Arriving into Barcelona all those years ago, 44°C on the roadway sign, me huddled up in a thick blanket shivering with a soul deep chill, I can only reminisce to the comedic concerning my mind’s wanderings.

The gay guy at the petrol station who would have gladly taken me home. No doubt he had a cure for my fever.

The campsite we stayed at where I marked, like a wagon rut, a trail between the tent and toilet, each time a pot to hand in case both ends decided to erupt at once. They didn’t, then, to my knowledge but I’m certain they would have had I forgotten the pot.

What a place to have been. An arse-hole ripped from posterior propulsion, sitting grimacing, looking through tear-filled eyes at a lap full of vomit! Not that I was getting the satisfaction of a projectile puke by then anyway. Bile, and blood vessels bulging – ah, what sweet memories.

As for the city itself, well, I have the occasional figmented memory, flashes, though in all sincerity, beneath the brief returns I have at once an underlying and overwhelming appreciation for the toilets in that city, especially the McDonalds on Las Ramblas!

Oh, how the mighty had fallen!

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Buda squared

Buda squared

The bus that takes me over the hill from Paseréti to Kolossy tér is a tale of two cities within the confines of an even older one, Buda.

What I mean by this is, well, this! Over my side, where I jump the bus there lies the relatively sleepy suburb, albeit Hűvösvölgyi út which is an artery bleeding both ways. A few feet off, however, and one can capture the comparative solitude whether passing low beyond the tram tracks or high beyond the 129 bus’s last port of call this side of town.

On the other side, the yang to this ying, is the positively busy hub around Kolossy with many’s the bus passing through either up Szépvölgyi út or along below on Lajos utca. The tram, No. 17, also dissects the area and with the road, and pavement, works ongoing in this sweltering August, the place truly is a hive of activity.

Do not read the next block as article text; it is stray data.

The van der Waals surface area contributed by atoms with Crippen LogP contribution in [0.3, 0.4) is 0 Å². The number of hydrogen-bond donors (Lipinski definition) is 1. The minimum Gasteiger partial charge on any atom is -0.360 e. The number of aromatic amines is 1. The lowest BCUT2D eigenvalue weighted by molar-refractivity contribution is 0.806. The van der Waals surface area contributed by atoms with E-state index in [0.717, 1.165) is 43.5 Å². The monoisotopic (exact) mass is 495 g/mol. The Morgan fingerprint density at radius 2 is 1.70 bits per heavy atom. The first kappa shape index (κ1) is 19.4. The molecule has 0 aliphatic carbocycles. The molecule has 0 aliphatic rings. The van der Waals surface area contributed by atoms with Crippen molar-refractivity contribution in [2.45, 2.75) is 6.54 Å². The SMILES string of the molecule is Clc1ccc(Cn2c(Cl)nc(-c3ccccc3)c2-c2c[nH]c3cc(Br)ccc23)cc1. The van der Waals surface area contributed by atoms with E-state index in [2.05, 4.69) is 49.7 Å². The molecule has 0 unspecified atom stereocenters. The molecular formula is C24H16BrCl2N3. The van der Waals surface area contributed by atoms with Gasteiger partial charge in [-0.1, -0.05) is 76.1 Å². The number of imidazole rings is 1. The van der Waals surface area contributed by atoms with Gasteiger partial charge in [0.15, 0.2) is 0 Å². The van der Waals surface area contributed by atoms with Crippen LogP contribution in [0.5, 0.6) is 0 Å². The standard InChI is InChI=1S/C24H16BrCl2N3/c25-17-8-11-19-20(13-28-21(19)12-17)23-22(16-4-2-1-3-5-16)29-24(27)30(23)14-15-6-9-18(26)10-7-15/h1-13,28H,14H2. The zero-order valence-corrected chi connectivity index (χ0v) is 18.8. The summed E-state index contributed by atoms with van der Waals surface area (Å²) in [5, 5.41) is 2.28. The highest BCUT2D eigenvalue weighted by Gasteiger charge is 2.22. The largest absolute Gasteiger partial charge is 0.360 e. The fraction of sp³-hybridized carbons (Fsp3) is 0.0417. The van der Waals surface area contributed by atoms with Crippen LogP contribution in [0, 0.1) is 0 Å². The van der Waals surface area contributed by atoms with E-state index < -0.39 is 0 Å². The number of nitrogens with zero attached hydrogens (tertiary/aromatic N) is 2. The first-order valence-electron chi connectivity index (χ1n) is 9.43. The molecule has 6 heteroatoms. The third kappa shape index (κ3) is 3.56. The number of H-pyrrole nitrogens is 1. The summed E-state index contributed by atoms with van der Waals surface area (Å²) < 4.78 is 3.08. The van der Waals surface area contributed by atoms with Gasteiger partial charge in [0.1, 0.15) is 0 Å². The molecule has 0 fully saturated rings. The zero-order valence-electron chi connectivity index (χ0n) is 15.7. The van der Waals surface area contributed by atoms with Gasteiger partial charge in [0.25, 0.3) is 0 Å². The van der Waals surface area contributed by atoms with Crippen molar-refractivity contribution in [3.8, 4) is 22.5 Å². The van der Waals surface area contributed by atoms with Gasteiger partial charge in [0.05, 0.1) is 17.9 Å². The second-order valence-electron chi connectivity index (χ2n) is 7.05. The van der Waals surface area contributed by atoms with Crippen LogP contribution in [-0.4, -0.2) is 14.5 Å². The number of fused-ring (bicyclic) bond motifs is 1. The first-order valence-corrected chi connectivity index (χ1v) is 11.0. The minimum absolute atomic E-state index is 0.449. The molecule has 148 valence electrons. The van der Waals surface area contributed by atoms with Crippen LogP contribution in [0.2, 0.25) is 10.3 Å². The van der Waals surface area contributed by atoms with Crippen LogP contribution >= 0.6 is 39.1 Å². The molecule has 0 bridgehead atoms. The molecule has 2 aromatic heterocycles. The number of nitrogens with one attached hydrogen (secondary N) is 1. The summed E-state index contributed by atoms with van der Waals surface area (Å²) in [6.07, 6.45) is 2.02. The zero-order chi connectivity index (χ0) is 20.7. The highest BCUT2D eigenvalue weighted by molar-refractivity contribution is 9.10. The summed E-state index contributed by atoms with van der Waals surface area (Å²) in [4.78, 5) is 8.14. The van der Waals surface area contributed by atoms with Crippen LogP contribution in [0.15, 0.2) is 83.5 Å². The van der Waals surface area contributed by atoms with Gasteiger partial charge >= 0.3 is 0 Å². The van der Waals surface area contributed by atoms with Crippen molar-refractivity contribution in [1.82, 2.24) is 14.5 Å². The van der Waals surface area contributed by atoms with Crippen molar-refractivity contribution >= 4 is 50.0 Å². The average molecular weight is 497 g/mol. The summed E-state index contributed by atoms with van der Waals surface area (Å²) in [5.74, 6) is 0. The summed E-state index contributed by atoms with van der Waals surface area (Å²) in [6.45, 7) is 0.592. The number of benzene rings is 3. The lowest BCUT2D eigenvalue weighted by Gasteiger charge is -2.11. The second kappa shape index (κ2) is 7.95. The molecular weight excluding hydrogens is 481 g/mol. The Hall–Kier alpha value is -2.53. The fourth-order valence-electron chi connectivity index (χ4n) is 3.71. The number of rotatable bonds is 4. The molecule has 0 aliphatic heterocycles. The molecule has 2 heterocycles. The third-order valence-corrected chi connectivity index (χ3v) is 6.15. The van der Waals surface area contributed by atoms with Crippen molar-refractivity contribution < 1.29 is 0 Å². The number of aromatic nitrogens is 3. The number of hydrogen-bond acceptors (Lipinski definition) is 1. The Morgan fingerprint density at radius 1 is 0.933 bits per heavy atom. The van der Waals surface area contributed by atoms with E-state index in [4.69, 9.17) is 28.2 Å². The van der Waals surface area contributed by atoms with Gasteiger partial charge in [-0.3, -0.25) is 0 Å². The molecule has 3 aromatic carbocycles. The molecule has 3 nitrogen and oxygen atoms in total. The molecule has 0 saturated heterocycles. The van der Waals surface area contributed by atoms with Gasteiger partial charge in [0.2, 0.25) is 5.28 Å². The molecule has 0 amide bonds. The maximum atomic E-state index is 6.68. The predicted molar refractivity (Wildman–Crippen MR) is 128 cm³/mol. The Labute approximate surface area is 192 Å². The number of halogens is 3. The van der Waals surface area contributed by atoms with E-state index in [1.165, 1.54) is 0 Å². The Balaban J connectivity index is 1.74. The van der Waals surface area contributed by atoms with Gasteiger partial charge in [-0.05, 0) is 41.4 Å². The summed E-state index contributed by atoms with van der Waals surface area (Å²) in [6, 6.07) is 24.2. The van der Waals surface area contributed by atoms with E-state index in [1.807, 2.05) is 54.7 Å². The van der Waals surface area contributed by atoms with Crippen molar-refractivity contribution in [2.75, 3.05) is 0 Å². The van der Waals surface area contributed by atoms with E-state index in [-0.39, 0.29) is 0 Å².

But let me tell you about Disneyland, or Noddy Town, or whatever it was my student coined in reference to Kolossy tér. It is a place with facilities, provisions to both commerce and fun, and together where applicable. However, it has never quite captured my undying interest. Given the choice of Anya’s, later Tina Turner’s, bar on Podmaniczky utca in the 6th district, Pest, or any of the places here, whether dives or fancy, I’d have leaned towards the former. It was all about the atmosphere, and this Buda haven lacked of all this.

That said, today in my leisure I walked over from Pacsirtamező utca, through the Timár utca stop, itself Flórián tér directed – I, however, about facing going the opposite way and as I strolled along Lajos, the pretty girls from the Szolarium out smoking, the old women dragging trolleys laden from the market, I began to notice the söröző-s this side, not the Bécsi út side, of the Kolossy complex. Perhaps the casino and the Leroy always put me off there, but here, suddenly I found myself pondering a drink, the tables outside a definite lure. I didn’t stop this time. I passed them on. I’d made up my mind to go home quickly to my little flowers, but the seed had planted itself – for another day.

Passing Café 5 on the corner of Szépvölgyi and Bécsi I glanced at an alluring menu: 990 huf for a 2 course meal and thought, definitely another day.

Bouncing back over the hill now and on up to the Bölöni György stop on the 29 I’m beginning to notice a growing importance to this once tedious transport line.